In this week’s podcast we focus on religious demography and identification, survey tools used for religious demography in America, differences between religious identities and identifications, Americans’ shifting religious identifications, correlations between religion and social positions such as ethnicity or generational cohort, and correlations with various social and political issues.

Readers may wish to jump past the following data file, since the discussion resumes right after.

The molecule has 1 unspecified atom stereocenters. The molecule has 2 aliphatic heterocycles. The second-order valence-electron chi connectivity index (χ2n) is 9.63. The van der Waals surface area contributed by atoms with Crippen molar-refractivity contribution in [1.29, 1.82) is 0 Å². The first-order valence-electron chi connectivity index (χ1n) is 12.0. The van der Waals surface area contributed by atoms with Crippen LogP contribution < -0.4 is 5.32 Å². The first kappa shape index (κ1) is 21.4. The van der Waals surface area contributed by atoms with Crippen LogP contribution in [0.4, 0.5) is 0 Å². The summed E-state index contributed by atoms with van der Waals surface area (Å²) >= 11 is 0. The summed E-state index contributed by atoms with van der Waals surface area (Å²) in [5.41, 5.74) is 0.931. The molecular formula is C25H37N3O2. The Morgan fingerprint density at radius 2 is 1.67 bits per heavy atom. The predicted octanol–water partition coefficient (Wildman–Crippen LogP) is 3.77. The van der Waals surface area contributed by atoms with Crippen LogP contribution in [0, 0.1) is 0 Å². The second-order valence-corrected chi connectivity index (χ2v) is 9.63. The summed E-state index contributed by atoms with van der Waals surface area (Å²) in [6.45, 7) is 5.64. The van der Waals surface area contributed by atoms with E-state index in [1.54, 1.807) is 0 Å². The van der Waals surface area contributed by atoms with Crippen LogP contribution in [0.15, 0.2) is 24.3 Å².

Expanding beyond the introduction to quantitative sociology of religion the RSP conducted earlier with David Voas, this conversation with Darren Sherkat covers religious demography in the American context. Unlike in the UK, or elsewhere, the U.S. census does not include questions about religion. U.S. religious demographers rely on privately-funded surveys, such as the General Social Survey (GSS), the American Religious Identification Survey (ARIS), Pew’s Religious Landscape Survey, Baylor Religion Survey, and Gallup polls, among others, for large-scale nationally representative data on religion. Sherkat evaluates the reliability of various surveys as well as the quality of the data on non-Christian populations in the U.S., given that the vast majority of respondents self-identify as Christians or as “nones.” demography (Ariela Keysar), belief and belonging (Abby Day), and identity and identification (with the Culture on the Edge group). Based on findings explored further in his book, Changing Faith (2014), Sherkat explains how generational cohort, lifecourse position, immigration, ethnicity, and religious switching affect religious identifications in America, as well as correlations between religious identifications and sexuality, among other topics.
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